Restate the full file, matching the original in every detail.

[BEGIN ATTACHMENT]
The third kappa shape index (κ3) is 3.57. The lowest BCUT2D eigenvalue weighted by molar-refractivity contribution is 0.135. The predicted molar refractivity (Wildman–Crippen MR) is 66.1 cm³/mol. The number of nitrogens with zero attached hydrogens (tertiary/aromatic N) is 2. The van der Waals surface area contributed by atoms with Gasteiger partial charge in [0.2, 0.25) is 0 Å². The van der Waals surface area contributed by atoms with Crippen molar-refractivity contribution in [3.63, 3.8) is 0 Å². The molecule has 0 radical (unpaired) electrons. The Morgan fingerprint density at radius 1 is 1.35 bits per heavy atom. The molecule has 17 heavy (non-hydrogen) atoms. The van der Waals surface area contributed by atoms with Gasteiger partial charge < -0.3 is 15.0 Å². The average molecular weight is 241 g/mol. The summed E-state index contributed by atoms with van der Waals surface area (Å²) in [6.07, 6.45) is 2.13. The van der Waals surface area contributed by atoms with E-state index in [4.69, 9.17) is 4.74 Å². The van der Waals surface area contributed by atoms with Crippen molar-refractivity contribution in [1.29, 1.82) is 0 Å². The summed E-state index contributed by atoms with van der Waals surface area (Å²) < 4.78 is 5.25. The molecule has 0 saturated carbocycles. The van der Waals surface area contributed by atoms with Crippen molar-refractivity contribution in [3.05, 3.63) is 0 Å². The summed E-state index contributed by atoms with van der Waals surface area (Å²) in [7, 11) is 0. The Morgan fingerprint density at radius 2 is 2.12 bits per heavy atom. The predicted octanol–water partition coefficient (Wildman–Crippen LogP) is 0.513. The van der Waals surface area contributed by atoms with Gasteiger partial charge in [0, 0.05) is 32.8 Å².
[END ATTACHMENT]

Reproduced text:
The third kappa shape index (κ3) is 3.57. The lowest BCUT2D eigenvalue weighted by molar-refractivity contribution is 0.135. The predicted molar refractivity (Wildman–Crippen MR) is 66.1 cm³/mol. The number of nitrogens with zero attached hydrogens (tertiary/aromatic N) is 2. The van der Waals surface area contributed by atoms with Gasteiger partial charge in [0.2, 0.25) is 0 Å². The van der Waals surface area contributed by atoms with Crippen molar-refractivity contribution in [3.63, 3.8) is 0 Å². The molecule has 0 radical (unpaired) electrons. The Morgan fingerprint density at radius 1 is 1.35 bits per heavy atom. The molecule has 17 heavy (non-hydrogen) atoms. The van der Waals surface area contributed by atoms with Gasteiger partial charge < -0.3 is 15.0 Å². The average molecular weight is 241 g/mol. The summed E-state index contributed by atoms with van der Waals surface area (Å²) in [6.07, 6.45) is 2.13. The van der Waals surface area contributed by atoms with E-state index in [4.69, 9.17) is 4.74 Å². The van der Waals surface area contributed by atoms with Crippen molar-refractivity contribution in [1.29, 1.82) is 0 Å². The summed E-state index contributed by atoms with van der Waals surface area (Å²) < 4.78 is 5.25. The molecule has 0 saturated carbocycles. The van der Waals surface area contributed by atoms with Crippen molar-refractivity contribution in [3.05, 3.63) is 0 Å². The summed E-state index contributed by atoms with van der Waals surface area (Å²) in [7, 11) is 0. The Morgan fingerprint density at radius 2 is 2.12 bits per heavy atom. The predicted octanol–water partition coefficient (Wildman–Crippen LogP) is 0.513. The van der Waals surface area contributed by atoms with Gasteiger partial charge in [0, 0.05) is 32.8 Å².